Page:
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As an editor for a Christian women’s website, I spend a lot of time thinking about the kinds of articles and books Christian women want to read. In general, certain topics never seem to lose popularity, and if anything, have become even more prevalent in recent years:
To a degree, none of these topics are harmful. Understanding how God made us, with our passions and preferences, can benefit ourselves and the world. Understanding our limitations and the importance of rest helps us balance obligations well. Clearing our lives of excess helps us focus on more worthy pursuits. Yes, self-reflection, self-care, and self-improvement are all good things. But lately I’ve been wondering if we are putting too much focus on self and not enough on God.
As someone prone to introspection, the temptation to think about myself is great. I’m constantly thinking about how to sharpen my vocational skills, reflecting on how I’m doing as a new mom, analyzing how to run our house more efficiently. I like setting goals and I crave self-improvement. I like dreaming about getting away and making time for myself to do the things I love to do. In other words, I spend a lot of time thinking about… me.
And of course, some introspection isn’t bad. It’s how we come to know our need for a savior, for one thing. When we see clearly the depth of our sinful nature, we understand how much we need Jesus. In fact, the mark of a mature Christian is a growing understanding of how desperately sinful we are apart from Christ. We don’t understand that if we don’t reflect on ourselves at least some of the time.
But is all this self-reflection just another way of exposing how much we idolize ourselves? As women, self-reflection tends to leave us feeling all of our imperfections, and thus we seek articles and books written to remind us of our worth. We crave words of affirmation. We eagerly seek voices to encourage us: that we are enough, that we are beautiful, that we are important, that it’s okay to slow down and rest and pursue what makes us joyful. None of those things are bad. Actually, all of those things are asserted in Scripture. Indeed, it’s often those affirming words we go hunting for when we crack open our Bibles.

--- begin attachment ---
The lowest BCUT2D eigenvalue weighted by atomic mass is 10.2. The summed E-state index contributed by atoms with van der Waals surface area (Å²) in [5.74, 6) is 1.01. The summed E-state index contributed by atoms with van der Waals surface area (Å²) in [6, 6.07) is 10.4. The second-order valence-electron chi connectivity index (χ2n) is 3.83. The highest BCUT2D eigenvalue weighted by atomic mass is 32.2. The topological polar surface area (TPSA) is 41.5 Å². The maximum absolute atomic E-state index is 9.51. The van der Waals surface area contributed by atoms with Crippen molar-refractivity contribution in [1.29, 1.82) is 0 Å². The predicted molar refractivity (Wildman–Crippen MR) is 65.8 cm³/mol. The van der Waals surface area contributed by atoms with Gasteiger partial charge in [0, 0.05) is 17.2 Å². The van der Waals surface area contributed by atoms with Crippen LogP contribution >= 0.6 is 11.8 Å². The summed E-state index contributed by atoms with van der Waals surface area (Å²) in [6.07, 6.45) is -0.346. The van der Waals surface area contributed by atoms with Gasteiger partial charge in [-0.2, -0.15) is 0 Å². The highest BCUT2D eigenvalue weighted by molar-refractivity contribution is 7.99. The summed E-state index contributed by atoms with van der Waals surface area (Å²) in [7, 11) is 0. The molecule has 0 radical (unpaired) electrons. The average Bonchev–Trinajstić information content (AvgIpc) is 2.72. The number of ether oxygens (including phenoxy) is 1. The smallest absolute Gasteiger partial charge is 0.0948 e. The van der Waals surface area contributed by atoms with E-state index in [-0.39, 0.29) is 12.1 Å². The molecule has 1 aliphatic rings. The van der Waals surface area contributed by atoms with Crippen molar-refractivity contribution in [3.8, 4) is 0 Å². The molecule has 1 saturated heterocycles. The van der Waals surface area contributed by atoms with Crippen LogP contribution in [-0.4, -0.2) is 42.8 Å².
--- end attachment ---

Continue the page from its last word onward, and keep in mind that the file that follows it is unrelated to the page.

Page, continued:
SEE ALSO: Self(ie) Obsessed
And that is the thing that troubles me most: our craving for affirmation has ruined our appetite for the greater thing—a hunger to know the God of the Universe and to position ourselves rightly in light of who He is. By reading our Bibles to find affirmation for ourselves, we are missing the whole point of Scripture: to affirm and teach us the truth about God.
The solution then, is not greater self-confidence. It’s self-forgetfulness. It is thinking about yourself less. It is laying aside self-obsessed thoughts in light of a greater, more consuming thought: to know God more closely and clearly. This takes so much work. This is not trendy. But it is worth it. The only one worthy of so much of our thoughts is the one never found wanting when we gaze upon Him.
Practically, what does this look like? We can start by reframing how we approach Scripture: spending time in the Word to discover God, not ourselves. We can read Scripture to affirm the majesty and beauty and worthiness of Christ, not to affirm our own identities. As Jen Wilkin says, Let us “abandon the thin gruel of self-reflection for a message that sticks to our ribs.” Don’t make you the primary study of your life. Make a habit of reflecting on God, make him the consuming, awe-inspiring thought of your life, and you will find all the care, help and affirmation you crave.
“For to set the mind on the flesh is death, but to set the mind on the Spirit is life and peace.” Romans 8:6, ESV
SEE ALSO: Why Self-Esteem Is A Lie
“Obsession with self in these matters is a dead end; attention to God leads us out into the open, into a spacious, free life.” Romans 8:6, The Message
Kelly Givens is the editor of iBelieve. She lives in Richmond, Virginia with her husband and son, and enjoys reading, writing, and spending time in the great outdoors.